For each $d>0$ and $p=0$ or $p$ prime find a nonsingular curve in $\mathbb{P}^{2}$ of degree $d$.

I'm very close just stuck on one small case. If $p\nmid d$ then $x^{d}+y^{d}+z^{d}$ works. If $p\mid d$ then I have chosen the curve $zx^{d-1}+xy^{d-1}+yz^{d-1}$. After some work using the Jacobian criterion for nonsingularity I arrive at $3z=0$. As long as $p\neq 3$ this curve is nonsingular. But I haven't been able to deal with the $p=3$ case. Any ideas? Thanks in advance.

  • $\begingroup$ I'm trying to solve this exercise on Hartshorne's exercise I.5.5. I have tried quite a while yet haven't arrived at $3z=0$. Could you add some explanation on that? I'm trying to use the equations $\frac{\partial F}{\partial x}=0, \frac{\partial F}{\partial y}=0$ and $\frac{\partial F}{\partial z}=0$ to deduce that but unfortunately gained nothing. Thank you for your help :) $\endgroup$
    – Hetong Xu
    Jul 23, 2020 at 15:07

1 Answer 1


If $\operatorname{char}(k)=3$ and $d$ is divisible by $3$, then the curve $$ C=V(X^d+ZX^{d-1}+XY^{d-1}+YZ^{d-1}) \subset \Bbb P^2_{k} $$ is non-singular of degree $d$.

Indeed, if $[x:y:z] \in C$ is a singular point, then, by considering the partial derivatives of the equation defining $C$, we obtain $zx^{d-2}=y^{d-1}$, $xy^{d-2}=z^{d-1}$ and $yz^{d-2}=x^{d-1}$. Multiplying these equalities by $x,y,z$ respectively, we obtain $$ zx^{d-1}=xy^{d-1}=yz^{d-1} $$ and substituting this into the above equation yields $$ 0=x^d+zx^{d-1}+xy^{d-1}+yz^{d-1}=x^d+3zx^{d-1}=x^d $$ as we are in characteristic $3$. Hence $x=0$, but then by the above equalities, $y,z$ have to be equal to zero as well, which is impossible. Therefore, $C$ is non-singular.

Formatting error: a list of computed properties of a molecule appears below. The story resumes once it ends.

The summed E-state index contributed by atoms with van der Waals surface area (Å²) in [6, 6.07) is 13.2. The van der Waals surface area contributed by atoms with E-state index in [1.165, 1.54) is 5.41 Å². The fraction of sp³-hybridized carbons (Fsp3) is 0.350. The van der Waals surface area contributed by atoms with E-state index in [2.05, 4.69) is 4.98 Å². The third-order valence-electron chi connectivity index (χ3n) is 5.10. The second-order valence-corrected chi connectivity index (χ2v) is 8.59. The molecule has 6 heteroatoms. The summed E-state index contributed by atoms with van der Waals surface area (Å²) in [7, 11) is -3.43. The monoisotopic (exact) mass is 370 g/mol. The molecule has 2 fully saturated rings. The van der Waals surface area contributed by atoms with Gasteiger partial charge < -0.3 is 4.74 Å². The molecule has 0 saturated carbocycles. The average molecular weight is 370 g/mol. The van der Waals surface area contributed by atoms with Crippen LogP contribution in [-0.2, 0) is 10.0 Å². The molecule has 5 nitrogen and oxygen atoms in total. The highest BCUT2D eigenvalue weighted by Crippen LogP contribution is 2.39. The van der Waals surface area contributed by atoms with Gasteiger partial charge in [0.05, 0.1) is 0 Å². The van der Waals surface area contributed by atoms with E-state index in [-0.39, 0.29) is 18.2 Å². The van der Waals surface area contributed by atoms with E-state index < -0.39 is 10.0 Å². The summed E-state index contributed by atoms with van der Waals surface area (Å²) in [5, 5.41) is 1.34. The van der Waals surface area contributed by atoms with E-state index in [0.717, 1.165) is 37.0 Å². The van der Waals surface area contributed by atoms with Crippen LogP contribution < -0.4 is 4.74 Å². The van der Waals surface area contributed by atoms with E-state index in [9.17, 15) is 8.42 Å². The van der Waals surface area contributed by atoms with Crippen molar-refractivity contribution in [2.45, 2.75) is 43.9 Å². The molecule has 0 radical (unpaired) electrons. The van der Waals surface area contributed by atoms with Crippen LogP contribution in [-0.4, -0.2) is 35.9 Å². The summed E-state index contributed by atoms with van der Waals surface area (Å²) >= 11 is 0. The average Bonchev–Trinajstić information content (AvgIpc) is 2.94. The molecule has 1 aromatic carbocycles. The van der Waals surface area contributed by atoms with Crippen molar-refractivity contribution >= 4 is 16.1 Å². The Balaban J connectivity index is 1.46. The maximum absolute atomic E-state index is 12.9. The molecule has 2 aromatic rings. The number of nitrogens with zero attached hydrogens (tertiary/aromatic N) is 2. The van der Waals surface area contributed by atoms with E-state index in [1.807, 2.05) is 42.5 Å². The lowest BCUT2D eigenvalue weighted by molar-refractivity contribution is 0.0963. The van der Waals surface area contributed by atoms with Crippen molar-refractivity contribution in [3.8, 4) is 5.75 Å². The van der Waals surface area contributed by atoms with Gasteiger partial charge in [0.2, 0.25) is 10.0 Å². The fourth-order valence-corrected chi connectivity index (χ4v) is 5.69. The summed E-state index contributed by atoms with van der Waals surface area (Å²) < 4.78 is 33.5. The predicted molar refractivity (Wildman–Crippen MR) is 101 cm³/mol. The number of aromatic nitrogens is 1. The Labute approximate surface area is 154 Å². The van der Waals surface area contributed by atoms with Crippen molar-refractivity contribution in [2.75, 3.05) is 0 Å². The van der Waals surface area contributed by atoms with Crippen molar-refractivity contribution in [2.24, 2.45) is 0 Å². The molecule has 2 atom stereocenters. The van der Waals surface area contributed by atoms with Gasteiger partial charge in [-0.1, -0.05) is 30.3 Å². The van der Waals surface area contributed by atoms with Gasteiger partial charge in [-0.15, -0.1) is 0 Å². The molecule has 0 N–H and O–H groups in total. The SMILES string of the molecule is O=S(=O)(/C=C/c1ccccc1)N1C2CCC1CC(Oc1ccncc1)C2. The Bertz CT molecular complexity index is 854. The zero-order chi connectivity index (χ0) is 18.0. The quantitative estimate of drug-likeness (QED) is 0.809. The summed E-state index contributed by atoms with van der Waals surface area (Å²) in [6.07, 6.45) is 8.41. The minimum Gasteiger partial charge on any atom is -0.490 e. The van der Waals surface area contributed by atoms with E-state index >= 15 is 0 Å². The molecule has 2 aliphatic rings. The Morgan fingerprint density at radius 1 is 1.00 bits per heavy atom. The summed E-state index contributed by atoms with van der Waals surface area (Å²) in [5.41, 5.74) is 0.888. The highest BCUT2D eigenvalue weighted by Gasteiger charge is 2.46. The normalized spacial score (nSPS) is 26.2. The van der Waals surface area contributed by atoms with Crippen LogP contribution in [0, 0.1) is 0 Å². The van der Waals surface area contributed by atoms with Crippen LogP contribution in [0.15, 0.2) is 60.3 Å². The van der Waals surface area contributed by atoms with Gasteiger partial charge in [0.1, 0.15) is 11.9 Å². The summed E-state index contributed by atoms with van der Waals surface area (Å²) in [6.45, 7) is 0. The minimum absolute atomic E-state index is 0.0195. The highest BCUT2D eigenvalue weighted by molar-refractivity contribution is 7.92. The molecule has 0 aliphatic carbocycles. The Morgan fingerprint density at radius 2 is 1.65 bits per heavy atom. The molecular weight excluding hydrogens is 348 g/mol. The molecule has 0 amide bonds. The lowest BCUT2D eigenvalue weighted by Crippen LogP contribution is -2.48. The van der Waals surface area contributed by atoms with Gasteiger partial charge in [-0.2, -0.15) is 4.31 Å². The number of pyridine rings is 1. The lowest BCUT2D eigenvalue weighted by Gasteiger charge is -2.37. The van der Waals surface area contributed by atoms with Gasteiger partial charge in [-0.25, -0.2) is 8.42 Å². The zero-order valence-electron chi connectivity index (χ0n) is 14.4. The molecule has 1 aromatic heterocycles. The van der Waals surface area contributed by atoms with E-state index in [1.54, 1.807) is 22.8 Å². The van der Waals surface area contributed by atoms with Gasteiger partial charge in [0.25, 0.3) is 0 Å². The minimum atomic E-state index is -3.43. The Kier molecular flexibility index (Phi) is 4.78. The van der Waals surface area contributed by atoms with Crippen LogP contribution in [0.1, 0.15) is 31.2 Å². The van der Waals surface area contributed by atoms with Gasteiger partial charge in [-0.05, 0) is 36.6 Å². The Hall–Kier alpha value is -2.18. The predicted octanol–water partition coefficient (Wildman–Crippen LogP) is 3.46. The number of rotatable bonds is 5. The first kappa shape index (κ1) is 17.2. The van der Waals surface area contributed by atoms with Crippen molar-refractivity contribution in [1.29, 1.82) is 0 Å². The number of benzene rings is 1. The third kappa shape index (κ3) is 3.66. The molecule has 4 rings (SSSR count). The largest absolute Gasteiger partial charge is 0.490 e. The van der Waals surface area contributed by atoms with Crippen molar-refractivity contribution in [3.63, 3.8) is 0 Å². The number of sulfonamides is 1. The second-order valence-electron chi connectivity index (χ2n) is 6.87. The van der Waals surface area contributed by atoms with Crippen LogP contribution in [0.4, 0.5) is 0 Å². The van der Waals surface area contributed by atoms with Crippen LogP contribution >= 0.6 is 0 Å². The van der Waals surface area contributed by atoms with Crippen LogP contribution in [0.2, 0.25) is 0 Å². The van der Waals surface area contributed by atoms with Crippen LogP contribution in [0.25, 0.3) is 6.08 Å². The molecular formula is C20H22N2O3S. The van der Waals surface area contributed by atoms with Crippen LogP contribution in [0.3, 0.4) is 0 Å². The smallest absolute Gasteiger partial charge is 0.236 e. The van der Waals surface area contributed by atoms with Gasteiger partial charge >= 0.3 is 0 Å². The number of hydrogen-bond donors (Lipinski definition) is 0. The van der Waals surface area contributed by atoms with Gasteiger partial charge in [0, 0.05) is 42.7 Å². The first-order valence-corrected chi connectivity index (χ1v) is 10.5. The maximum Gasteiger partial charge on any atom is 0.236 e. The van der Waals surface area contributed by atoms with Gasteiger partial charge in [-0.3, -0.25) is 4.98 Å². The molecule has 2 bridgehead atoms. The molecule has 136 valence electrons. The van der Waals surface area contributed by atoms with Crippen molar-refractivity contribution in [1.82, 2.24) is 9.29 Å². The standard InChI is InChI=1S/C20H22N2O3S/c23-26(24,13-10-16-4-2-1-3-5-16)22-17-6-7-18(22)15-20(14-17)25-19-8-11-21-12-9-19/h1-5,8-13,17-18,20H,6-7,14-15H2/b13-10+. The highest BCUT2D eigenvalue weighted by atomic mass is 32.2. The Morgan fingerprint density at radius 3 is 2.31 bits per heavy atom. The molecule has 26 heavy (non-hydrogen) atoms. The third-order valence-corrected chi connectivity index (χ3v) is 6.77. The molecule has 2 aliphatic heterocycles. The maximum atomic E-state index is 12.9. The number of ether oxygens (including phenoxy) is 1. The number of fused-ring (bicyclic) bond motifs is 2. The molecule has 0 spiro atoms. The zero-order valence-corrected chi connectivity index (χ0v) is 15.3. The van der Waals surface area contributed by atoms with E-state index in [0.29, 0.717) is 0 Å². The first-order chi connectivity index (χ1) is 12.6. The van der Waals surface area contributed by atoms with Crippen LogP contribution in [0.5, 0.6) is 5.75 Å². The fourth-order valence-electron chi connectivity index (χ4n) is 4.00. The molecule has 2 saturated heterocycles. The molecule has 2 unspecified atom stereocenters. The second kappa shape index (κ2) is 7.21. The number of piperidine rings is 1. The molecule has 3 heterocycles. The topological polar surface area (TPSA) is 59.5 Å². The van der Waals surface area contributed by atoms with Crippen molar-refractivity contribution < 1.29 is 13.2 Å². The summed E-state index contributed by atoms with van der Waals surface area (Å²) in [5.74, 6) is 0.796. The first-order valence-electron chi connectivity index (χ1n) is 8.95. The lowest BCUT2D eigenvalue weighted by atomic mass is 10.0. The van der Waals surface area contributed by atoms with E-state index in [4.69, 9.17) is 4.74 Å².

At Fredrik's request, I add how I came up with that example. I hope that my explanation is at least somewhat helpful, as I am not sure about that.

I started by looking at the curve suggested by the OP, and reassured myself that it is indeed singular in characteristic $3$ (for example $[1:1:1]$ is a singular point). The reason is that, roughly speaking, in the equation of the curve, you have $3$ summands, so in characteristic $3$ you cannot conclude that for a singular point $[x:y:z] \in C$, you necessarily have $x=0$ (this would imply $y=z=0$, and we were done).

I tried fixing this by considering something like $2XZ^{d-1}+2XY^{d-1}+YZ^{d-1}$ ("so that it doesn't add up to $3$"), but that didn't work, the introduction of the $2$'s in the equation changes the partial derivatives as well, and we have the same problem in the end.

After playing around a little bit, I wrote down the equation (I forgot why) $$ X^d+ZX^{d-1}+XY^{d-1}+YZ^{d-1} $$ and realized quickly that this has to work, because now the partial derivatives are the same as the ones of the curve we started with (thanks to the condition that $3 \vert d$), but this curve has $4$ summands, instead of $3$, so that the problem with the curve of the OP would disappear.

  • 2
    $\begingroup$ Could you add some explanation of how you cooked up the curve, or was it just trial and error? $\endgroup$ Mar 10, 2014 at 9:37
  • $\begingroup$ Dear @FredrikMeyer, I added an explanation. $\endgroup$ Mar 10, 2014 at 10:05
  • $\begingroup$ $\mathcal{T}\mathrm{hank} \, \mathrm{you!}$ $\endgroup$ Mar 10, 2014 at 15:46
  • $\begingroup$ Thank you for your explanation. I had almost the exact same thought once I saw the curve you picked. $\endgroup$ Mar 10, 2014 at 15:59
  • $\begingroup$ You're welcome! $\endgroup$ Mar 10, 2014 at 16:39

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